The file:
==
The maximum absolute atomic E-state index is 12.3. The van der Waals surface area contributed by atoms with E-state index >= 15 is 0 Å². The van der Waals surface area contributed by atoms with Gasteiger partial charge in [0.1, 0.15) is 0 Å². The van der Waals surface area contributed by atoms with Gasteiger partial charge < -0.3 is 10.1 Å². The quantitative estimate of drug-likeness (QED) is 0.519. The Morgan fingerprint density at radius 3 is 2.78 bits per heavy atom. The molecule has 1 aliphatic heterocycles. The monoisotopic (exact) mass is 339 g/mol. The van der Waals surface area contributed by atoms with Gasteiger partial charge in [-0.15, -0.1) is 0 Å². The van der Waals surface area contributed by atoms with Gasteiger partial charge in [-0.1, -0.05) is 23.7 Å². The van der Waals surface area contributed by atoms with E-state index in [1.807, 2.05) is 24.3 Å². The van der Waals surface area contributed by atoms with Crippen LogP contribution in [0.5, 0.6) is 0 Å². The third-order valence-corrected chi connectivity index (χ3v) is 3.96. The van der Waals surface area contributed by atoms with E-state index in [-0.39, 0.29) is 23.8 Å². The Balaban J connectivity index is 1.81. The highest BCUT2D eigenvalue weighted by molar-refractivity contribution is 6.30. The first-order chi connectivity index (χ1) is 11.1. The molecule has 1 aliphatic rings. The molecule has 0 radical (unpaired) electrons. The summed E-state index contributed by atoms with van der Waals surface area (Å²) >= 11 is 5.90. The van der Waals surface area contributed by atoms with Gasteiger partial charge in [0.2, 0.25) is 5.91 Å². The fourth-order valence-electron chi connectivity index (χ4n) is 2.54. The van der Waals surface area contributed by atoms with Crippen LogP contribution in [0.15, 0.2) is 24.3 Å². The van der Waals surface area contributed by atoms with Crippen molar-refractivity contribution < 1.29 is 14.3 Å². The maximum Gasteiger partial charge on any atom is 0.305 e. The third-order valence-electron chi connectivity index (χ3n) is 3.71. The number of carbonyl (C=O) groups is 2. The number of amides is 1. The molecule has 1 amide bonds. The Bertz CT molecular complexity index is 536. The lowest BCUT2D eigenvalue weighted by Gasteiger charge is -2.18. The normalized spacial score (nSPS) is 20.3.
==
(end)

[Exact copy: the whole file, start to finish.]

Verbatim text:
The maximum absolute atomic E-state index is 12.3. The van der Waals surface area contributed by atoms with E-state index >= 15 is 0 Å². The van der Waals surface area contributed by atoms with Gasteiger partial charge in [0.1, 0.15) is 0 Å². The van der Waals surface area contributed by atoms with Gasteiger partial charge < -0.3 is 10.1 Å². The quantitative estimate of drug-likeness (QED) is 0.519. The Morgan fingerprint density at radius 3 is 2.78 bits per heavy atom. The molecule has 1 aliphatic heterocycles. The monoisotopic (exact) mass is 339 g/mol. The van der Waals surface area contributed by atoms with Gasteiger partial charge in [-0.15, -0.1) is 0 Å². The van der Waals surface area contributed by atoms with Gasteiger partial charge in [-0.1, -0.05) is 23.7 Å². The van der Waals surface area contributed by atoms with E-state index in [1.807, 2.05) is 24.3 Å². The van der Waals surface area contributed by atoms with Crippen LogP contribution in [0.5, 0.6) is 0 Å². The third-order valence-corrected chi connectivity index (χ3v) is 3.96. The van der Waals surface area contributed by atoms with E-state index in [-0.39, 0.29) is 23.8 Å². The Balaban J connectivity index is 1.81. The highest BCUT2D eigenvalue weighted by molar-refractivity contribution is 6.30. The first-order chi connectivity index (χ1) is 11.1. The molecule has 1 aliphatic rings. The molecule has 0 radical (unpaired) electrons. The summed E-state index contributed by atoms with van der Waals surface area (Å²) >= 11 is 5.90. The van der Waals surface area contributed by atoms with Gasteiger partial charge in [0.2, 0.25) is 5.91 Å². The fourth-order valence-electron chi connectivity index (χ4n) is 2.54. The van der Waals surface area contributed by atoms with Crippen LogP contribution in [0.15, 0.2) is 24.3 Å². The van der Waals surface area contributed by atoms with Crippen molar-refractivity contribution < 1.29 is 14.3 Å². The maximum Gasteiger partial charge on any atom is 0.305 e. The third-order valence-electron chi connectivity index (χ3n) is 3.71. The number of carbonyl (C=O) groups is 2. The number of amides is 1. The molecule has 1 amide bonds. The Bertz CT molecular complexity index is 536. The lowest BCUT2D eigenvalue weighted by Gasteiger charge is -2.18. The normalized spacial score (nSPS) is 20.3.